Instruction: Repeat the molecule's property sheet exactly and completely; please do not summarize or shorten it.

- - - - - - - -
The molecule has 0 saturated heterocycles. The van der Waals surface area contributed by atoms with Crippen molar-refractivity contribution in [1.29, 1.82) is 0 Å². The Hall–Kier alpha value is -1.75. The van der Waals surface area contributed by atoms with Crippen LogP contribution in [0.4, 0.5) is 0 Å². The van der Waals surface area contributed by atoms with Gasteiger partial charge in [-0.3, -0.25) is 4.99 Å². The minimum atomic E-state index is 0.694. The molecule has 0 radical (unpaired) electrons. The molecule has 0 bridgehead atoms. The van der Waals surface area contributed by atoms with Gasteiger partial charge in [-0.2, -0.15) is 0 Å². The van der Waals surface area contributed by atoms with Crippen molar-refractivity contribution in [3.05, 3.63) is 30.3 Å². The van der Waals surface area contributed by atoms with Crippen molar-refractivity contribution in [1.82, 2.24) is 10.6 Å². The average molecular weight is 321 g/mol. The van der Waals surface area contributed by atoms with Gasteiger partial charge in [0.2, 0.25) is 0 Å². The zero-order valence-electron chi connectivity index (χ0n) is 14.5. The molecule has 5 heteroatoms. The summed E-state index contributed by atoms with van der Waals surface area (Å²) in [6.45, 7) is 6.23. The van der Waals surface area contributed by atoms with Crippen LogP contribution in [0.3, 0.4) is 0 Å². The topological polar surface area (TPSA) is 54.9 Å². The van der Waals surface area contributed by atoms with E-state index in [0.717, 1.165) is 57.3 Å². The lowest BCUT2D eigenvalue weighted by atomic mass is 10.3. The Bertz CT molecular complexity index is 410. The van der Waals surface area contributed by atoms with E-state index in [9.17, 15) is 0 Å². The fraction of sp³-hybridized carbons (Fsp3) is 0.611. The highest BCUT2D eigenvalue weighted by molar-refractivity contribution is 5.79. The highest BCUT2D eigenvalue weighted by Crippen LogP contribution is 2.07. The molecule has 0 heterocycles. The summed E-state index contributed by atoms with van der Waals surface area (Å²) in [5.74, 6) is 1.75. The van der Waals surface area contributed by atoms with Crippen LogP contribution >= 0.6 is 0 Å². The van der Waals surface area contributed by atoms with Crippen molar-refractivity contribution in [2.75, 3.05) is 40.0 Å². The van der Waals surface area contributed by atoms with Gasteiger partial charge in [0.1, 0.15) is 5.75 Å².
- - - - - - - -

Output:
The molecule has 0 saturated heterocycles. The van der Waals surface area contributed by atoms with Crippen molar-refractivity contribution in [1.29, 1.82) is 0 Å². The Hall–Kier alpha value is -1.75. The van der Waals surface area contributed by atoms with Crippen LogP contribution in [0.4, 0.5) is 0 Å². The van der Waals surface area contributed by atoms with Gasteiger partial charge in [-0.3, -0.25) is 4.99 Å². The minimum atomic E-state index is 0.694. The molecule has 0 radical (unpaired) electrons. The molecule has 0 bridgehead atoms. The van der Waals surface area contributed by atoms with Gasteiger partial charge in [-0.2, -0.15) is 0 Å². The van der Waals surface area contributed by atoms with Crippen molar-refractivity contribution in [3.05, 3.63) is 30.3 Å². The van der Waals surface area contributed by atoms with Crippen molar-refractivity contribution in [1.82, 2.24) is 10.6 Å². The average molecular weight is 321 g/mol. The van der Waals surface area contributed by atoms with Gasteiger partial charge in [0.2, 0.25) is 0 Å². The zero-order valence-electron chi connectivity index (χ0n) is 14.5. The molecule has 5 heteroatoms. The summed E-state index contributed by atoms with van der Waals surface area (Å²) in [6.45, 7) is 6.23. The van der Waals surface area contributed by atoms with Crippen LogP contribution in [0.3, 0.4) is 0 Å². The topological polar surface area (TPSA) is 54.9 Å². The van der Waals surface area contributed by atoms with E-state index in [0.717, 1.165) is 57.3 Å². The lowest BCUT2D eigenvalue weighted by atomic mass is 10.3. The Bertz CT molecular complexity index is 410. The van der Waals surface area contributed by atoms with E-state index in [9.17, 15) is 0 Å². The fraction of sp³-hybridized carbons (Fsp3) is 0.611. The highest BCUT2D eigenvalue weighted by molar-refractivity contribution is 5.79. The highest BCUT2D eigenvalue weighted by Crippen LogP contribution is 2.07. The molecule has 0 heterocycles. The summed E-state index contributed by atoms with van der Waals surface area (Å²) in [5.74, 6) is 1.75. The van der Waals surface area contributed by atoms with Crippen LogP contribution >= 0.6 is 0 Å². The van der Waals surface area contributed by atoms with Crippen molar-refractivity contribution in [2.75, 3.05) is 40.0 Å². The van der Waals surface area contributed by atoms with Gasteiger partial charge in [0.1, 0.15) is 5.75 Å².